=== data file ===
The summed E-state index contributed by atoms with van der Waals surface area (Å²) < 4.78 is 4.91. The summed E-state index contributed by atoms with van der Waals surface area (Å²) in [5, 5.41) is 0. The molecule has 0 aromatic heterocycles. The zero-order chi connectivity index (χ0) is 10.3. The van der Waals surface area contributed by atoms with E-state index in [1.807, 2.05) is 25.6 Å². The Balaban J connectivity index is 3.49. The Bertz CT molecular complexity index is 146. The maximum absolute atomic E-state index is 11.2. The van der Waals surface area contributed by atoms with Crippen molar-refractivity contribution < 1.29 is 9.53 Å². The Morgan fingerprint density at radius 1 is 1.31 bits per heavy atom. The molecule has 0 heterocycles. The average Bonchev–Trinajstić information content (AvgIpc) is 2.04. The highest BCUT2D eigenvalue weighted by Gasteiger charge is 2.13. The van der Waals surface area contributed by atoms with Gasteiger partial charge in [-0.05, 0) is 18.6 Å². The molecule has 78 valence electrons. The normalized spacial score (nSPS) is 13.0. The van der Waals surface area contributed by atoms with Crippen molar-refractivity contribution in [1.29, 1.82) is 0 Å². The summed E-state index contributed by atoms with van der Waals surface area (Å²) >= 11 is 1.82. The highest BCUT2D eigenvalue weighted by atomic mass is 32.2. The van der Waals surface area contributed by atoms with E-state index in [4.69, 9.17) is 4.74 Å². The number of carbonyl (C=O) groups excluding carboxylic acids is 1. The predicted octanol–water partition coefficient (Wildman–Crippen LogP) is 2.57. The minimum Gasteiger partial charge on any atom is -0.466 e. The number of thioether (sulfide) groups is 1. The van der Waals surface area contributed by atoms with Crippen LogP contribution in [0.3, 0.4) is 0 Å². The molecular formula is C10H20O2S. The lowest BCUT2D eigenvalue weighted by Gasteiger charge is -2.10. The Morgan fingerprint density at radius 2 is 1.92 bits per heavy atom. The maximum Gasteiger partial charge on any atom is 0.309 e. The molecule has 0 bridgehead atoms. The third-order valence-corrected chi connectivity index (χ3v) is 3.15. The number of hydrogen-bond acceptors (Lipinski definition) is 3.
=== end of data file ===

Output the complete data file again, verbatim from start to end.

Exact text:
The summed E-state index contributed by atoms with van der Waals surface area (Å²) < 4.78 is 4.91. The summed E-state index contributed by atoms with van der Waals surface area (Å²) in [5, 5.41) is 0. The molecule has 0 aromatic heterocycles. The zero-order chi connectivity index (χ0) is 10.3. The van der Waals surface area contributed by atoms with E-state index in [1.807, 2.05) is 25.6 Å². The Balaban J connectivity index is 3.49. The Bertz CT molecular complexity index is 146. The maximum absolute atomic E-state index is 11.2. The van der Waals surface area contributed by atoms with Crippen molar-refractivity contribution < 1.29 is 9.53 Å². The Morgan fingerprint density at radius 1 is 1.31 bits per heavy atom. The molecule has 0 heterocycles. The average Bonchev–Trinajstić information content (AvgIpc) is 2.04. The highest BCUT2D eigenvalue weighted by Gasteiger charge is 2.13. The van der Waals surface area contributed by atoms with Gasteiger partial charge in [-0.05, 0) is 18.6 Å². The molecule has 78 valence electrons. The normalized spacial score (nSPS) is 13.0. The van der Waals surface area contributed by atoms with Crippen molar-refractivity contribution in [1.29, 1.82) is 0 Å². The summed E-state index contributed by atoms with van der Waals surface area (Å²) >= 11 is 1.82. The highest BCUT2D eigenvalue weighted by atomic mass is 32.2. The van der Waals surface area contributed by atoms with E-state index in [4.69, 9.17) is 4.74 Å². The number of carbonyl (C=O) groups excluding carboxylic acids is 1. The predicted octanol–water partition coefficient (Wildman–Crippen LogP) is 2.57. The minimum Gasteiger partial charge on any atom is -0.466 e. The number of thioether (sulfide) groups is 1. The van der Waals surface area contributed by atoms with Crippen LogP contribution in [0.3, 0.4) is 0 Å². The molecular formula is C10H20O2S. The lowest BCUT2D eigenvalue weighted by Gasteiger charge is -2.10. The Morgan fingerprint density at radius 2 is 1.92 bits per heavy atom. The maximum Gasteiger partial charge on any atom is 0.309 e. The molecule has 0 bridgehead atoms. The third-order valence-corrected chi connectivity index (χ3v) is 3.15. The number of hydrogen-bond acceptors (Lipinski definition) is 3.